Digital Humanities
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NYCDH Week – Public Participation in Humanities Research: Using APIs and Crowd Sourcing Platforms

On February 8th, I attended a NYCDH Week affiliated workshop led by Dr. Heidi Knoblauch (digital projects coordinator at Bard College) entitled Public Participation in Humanities Research: Using APIs and Crowd Sourcing Platforms. At this workshop we saw how scripts in iPython notebooks accessed through DHBox’s Jupyter Notebook plug-in can be used to pull images from a collection on the Internet Archive and converted into a more easily usable format. We were shown how the platform could have these images uploaded to it so that someone conducting a study could use crowdsourcing in the sorting and classification of the images. In this fashion, large amounts of images from Internet Archive collections could be winnowed down just into the ones that interest the researcher. For instance if the researchers are interested only in looking at the images of people from the run of a certain magazine, they can load the total amount of images from the magazine that they have obtained from the Internet Archive, and have the participants tag the jpegs of these pages as to whether they have an image on them, and click the tag for people if the image they are shown has a person in it.

An Example of a Crowd Crafting Project

Dr. Knoblauch was familiar with this method as she used it in the preparation of for her paper regarding the growth of the concept of patient privacy in medical history. She used a project created on the Crowdcrafting platform to have her corpus of images from medical journal pages from 1865-1962 sorted into either photos or diagrams. Those that were photographs, she had visitors to Crowdcrafting tag whether that photo was of a person, and if there was any attempt to anonymize that person. She found that although there was a popular conception that the concept of patient privacy had been a given since the 1890s when doctors began to get sued for patient privacy breaches, instead by and large the images of patients were not anonymized in medical journals until the 1920s.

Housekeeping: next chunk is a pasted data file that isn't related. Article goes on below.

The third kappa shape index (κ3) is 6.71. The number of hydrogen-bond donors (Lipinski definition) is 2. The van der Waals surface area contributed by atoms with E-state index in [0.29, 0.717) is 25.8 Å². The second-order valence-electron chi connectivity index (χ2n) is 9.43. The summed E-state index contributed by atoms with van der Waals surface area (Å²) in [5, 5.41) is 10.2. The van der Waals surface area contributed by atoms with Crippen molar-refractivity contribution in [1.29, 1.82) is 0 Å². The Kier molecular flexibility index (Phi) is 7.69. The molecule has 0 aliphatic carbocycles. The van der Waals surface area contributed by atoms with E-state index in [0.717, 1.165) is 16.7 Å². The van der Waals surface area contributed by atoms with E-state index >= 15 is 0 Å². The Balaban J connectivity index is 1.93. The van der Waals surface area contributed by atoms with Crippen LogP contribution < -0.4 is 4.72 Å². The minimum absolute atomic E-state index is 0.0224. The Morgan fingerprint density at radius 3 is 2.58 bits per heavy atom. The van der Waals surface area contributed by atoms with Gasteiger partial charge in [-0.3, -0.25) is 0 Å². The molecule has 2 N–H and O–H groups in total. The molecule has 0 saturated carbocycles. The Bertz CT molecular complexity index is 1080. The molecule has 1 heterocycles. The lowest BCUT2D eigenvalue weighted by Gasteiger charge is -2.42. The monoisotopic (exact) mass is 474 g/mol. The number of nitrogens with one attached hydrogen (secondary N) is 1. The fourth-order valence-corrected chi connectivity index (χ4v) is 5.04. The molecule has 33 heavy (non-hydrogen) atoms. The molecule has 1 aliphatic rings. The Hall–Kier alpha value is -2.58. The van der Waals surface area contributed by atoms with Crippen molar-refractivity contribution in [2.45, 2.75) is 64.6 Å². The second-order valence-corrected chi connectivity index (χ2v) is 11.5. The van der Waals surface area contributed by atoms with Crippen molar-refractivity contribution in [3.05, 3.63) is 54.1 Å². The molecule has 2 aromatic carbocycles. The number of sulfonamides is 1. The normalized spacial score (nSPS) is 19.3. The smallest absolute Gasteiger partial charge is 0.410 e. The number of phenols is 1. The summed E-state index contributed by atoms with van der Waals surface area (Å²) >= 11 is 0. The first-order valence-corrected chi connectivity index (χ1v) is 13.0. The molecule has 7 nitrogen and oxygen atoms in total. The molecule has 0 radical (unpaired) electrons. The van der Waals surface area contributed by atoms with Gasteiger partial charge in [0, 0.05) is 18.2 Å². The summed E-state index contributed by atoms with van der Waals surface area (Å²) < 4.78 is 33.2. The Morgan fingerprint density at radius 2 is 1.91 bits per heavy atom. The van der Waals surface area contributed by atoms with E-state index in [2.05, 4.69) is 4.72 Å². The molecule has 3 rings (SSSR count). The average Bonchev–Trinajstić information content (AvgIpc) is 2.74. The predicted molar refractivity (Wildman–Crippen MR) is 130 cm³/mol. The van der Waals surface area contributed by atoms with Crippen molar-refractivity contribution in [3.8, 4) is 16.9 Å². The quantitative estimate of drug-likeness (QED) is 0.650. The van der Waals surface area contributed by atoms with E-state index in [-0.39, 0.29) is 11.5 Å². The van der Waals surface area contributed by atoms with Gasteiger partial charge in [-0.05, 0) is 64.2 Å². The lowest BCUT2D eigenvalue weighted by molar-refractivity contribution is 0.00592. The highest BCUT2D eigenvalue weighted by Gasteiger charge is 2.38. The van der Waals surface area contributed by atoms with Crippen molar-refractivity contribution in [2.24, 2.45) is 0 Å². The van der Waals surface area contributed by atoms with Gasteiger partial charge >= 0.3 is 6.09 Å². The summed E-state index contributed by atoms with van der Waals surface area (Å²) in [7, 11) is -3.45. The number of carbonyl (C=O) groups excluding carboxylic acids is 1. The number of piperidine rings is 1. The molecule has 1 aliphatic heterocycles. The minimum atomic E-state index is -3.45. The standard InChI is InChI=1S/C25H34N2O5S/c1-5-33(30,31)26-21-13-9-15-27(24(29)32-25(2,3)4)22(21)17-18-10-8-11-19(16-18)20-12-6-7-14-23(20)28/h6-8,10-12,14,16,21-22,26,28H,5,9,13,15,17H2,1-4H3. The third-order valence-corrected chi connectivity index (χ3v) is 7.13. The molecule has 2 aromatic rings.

To minimize the amount of programs or extra skills that would be needed to walk through how to use similar methods for our own projects, we used the virtual machine DHBox created by CUNY. The plus of using a virtual machine like this is a large amount of useful programs that you’d need are held in the cloud, decreasing the cost of setup and letting you run trial versions of your experiment. Without as labor-intensive of a configuration, the possibility of your experiment failing or the method or software in use turning out not to fit the task you need, is a smaller problem. The minus of using a virtual machine is that being online is a necessity to use it, and too much use at once can cause issues with the server as we found.